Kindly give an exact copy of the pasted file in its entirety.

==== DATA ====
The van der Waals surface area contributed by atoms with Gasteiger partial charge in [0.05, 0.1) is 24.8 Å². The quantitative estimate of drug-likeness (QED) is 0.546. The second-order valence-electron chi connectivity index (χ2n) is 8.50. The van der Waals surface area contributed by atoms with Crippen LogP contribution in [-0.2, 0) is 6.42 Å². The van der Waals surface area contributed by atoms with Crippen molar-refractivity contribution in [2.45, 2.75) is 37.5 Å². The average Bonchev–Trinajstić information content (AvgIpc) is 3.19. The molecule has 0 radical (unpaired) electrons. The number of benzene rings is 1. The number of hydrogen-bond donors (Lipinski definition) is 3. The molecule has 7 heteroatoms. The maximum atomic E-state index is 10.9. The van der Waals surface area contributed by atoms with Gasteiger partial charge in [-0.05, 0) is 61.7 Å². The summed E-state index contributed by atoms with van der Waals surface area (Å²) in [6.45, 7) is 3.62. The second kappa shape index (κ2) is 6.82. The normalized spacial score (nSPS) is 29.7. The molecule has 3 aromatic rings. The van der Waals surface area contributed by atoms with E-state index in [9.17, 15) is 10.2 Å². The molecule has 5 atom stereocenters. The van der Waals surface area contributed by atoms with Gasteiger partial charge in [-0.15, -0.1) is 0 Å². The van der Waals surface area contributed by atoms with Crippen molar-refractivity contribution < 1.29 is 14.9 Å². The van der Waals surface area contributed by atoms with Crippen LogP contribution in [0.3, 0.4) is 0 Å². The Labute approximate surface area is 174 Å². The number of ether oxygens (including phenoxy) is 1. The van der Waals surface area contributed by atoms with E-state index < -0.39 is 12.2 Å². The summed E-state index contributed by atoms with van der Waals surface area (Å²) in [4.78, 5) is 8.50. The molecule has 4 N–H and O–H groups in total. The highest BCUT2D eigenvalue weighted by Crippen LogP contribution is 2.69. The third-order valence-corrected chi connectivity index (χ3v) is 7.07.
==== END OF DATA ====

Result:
The van der Waals surface area contributed by atoms with Gasteiger partial charge in [0.05, 0.1) is 24.8 Å². The quantitative estimate of drug-likeness (QED) is 0.546. The second-order valence-electron chi connectivity index (χ2n) is 8.50. The van der Waals surface area contributed by atoms with Crippen LogP contribution in [-0.2, 0) is 6.42 Å². The van der Waals surface area contributed by atoms with Crippen molar-refractivity contribution in [2.45, 2.75) is 37.5 Å². The average Bonchev–Trinajstić information content (AvgIpc) is 3.19. The molecule has 0 radical (unpaired) electrons. The number of benzene rings is 1. The number of hydrogen-bond donors (Lipinski definition) is 3. The molecule has 7 heteroatoms. The maximum atomic E-state index is 10.9. The van der Waals surface area contributed by atoms with Gasteiger partial charge in [-0.05, 0) is 61.7 Å². The summed E-state index contributed by atoms with van der Waals surface area (Å²) in [6.45, 7) is 3.62. The second kappa shape index (κ2) is 6.82. The normalized spacial score (nSPS) is 29.7. The molecule has 3 aromatic rings. The van der Waals surface area contributed by atoms with E-state index in [9.17, 15) is 10.2 Å². The molecule has 5 atom stereocenters. The van der Waals surface area contributed by atoms with Gasteiger partial charge in [-0.15, -0.1) is 0 Å². The van der Waals surface area contributed by atoms with Crippen molar-refractivity contribution < 1.29 is 14.9 Å². The van der Waals surface area contributed by atoms with Crippen LogP contribution in [0.3, 0.4) is 0 Å². The Labute approximate surface area is 174 Å². The number of ether oxygens (including phenoxy) is 1. The van der Waals surface area contributed by atoms with E-state index < -0.39 is 12.2 Å². The summed E-state index contributed by atoms with van der Waals surface area (Å²) in [4.78, 5) is 8.50. The molecule has 4 N–H and O–H groups in total. The highest BCUT2D eigenvalue weighted by Crippen LogP contribution is 2.69. The third-order valence-corrected chi connectivity index (χ3v) is 7.07.